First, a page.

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Cell. 2013 Oct 10;155(2):285-95. doi: 10.1016/j.cell.2013.08.057. Epub 2013 Oct 3.

The epithelial cell-derived atopic dermatitis cytokine TSLP activates neurons to induce itch.

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1
Department of Molecular and Cell Biology, University of California, Berkeley, Berkeley, CA 94720, USA; Helen Wills Neuroscience Institute, University of California, Berkeley, Berkeley, CA 94720, USA.

Abstract

Atopic dermatitis (AD) is a chronic itch and inflammatory disorder of the skin that affects one in ten people. Patients suffering from severe AD eventually progress to develop asthma and allergic rhinitis, in a process known as the "atopic march." Signaling between epithelial cells and innate immune cells via the cytokine thymic stromal lymphopoietin (TSLP) is thought to drive AD and the atopic march. Here, we report that epithelial cells directly communicate to cutaneous sensory neurons via TSLP to promote itch. We identify the ORAI1/NFAT calcium signaling pathway as an essential regulator of TSLP release from keratinocytes, the primary epithelial cells of the skin. TSLP then acts directly on a subset of TRPA1-positive sensory neurons to trigger robust itch behaviors. Our results support a model whereby calcium-dependent TSLP release by keratinocytes activates both primary afferent neurons and immune cells to promote inflammatory responses in the skin and airways.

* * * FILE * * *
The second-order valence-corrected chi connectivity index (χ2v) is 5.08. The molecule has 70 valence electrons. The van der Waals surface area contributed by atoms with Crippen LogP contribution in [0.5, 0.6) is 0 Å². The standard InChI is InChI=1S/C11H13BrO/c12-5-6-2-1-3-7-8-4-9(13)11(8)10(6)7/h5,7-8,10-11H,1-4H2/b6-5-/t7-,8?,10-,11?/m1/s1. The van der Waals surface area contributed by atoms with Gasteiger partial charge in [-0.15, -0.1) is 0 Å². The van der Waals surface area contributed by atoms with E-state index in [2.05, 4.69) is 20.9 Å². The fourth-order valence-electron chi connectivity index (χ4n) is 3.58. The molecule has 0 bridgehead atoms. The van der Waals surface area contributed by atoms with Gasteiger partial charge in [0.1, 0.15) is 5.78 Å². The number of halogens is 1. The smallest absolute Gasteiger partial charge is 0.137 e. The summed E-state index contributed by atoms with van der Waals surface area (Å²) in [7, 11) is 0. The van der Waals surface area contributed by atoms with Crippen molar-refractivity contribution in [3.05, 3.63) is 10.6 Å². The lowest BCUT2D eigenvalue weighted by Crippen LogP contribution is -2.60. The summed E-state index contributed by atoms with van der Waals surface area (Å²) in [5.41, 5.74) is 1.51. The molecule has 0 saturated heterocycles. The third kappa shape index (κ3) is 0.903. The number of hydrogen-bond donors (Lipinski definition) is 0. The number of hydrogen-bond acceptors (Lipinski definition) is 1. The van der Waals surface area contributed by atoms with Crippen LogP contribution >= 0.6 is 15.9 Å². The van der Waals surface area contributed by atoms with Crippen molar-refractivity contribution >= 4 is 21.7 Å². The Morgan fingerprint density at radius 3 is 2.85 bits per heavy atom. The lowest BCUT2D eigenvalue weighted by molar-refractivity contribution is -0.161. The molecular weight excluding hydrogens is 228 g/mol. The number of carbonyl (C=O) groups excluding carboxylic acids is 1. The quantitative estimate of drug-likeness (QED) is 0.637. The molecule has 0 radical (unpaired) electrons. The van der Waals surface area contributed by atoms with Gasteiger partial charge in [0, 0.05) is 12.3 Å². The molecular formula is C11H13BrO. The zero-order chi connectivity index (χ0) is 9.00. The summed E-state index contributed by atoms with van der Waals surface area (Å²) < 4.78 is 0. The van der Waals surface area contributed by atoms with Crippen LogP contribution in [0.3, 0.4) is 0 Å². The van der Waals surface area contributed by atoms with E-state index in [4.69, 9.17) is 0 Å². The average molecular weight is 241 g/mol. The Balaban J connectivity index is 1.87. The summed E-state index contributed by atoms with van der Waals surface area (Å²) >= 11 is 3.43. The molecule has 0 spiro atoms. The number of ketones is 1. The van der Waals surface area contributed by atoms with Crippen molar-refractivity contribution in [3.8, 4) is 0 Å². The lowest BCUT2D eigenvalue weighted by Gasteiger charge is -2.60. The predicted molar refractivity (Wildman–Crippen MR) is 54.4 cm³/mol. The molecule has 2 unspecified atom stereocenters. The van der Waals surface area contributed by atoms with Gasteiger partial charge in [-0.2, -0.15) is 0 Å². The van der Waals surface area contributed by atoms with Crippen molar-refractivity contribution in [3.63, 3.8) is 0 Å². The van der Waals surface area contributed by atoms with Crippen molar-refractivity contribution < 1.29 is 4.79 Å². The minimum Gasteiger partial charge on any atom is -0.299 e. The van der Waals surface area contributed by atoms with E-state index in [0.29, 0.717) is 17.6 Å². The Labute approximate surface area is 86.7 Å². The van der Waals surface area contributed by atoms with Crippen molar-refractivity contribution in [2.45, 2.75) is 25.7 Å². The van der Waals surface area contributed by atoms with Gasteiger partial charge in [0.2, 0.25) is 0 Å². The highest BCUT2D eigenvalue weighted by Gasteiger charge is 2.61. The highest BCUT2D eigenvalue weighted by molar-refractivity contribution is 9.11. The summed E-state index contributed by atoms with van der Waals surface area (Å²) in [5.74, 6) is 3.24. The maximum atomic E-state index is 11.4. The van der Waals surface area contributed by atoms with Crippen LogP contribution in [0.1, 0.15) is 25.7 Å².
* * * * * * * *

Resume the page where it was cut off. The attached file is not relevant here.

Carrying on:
PMID:
24094650
PMCID:
PMC4041105
DOI:
10.1016/j.cell.2013.08.057
[Indexed for MEDLINE]
Free PMC Article
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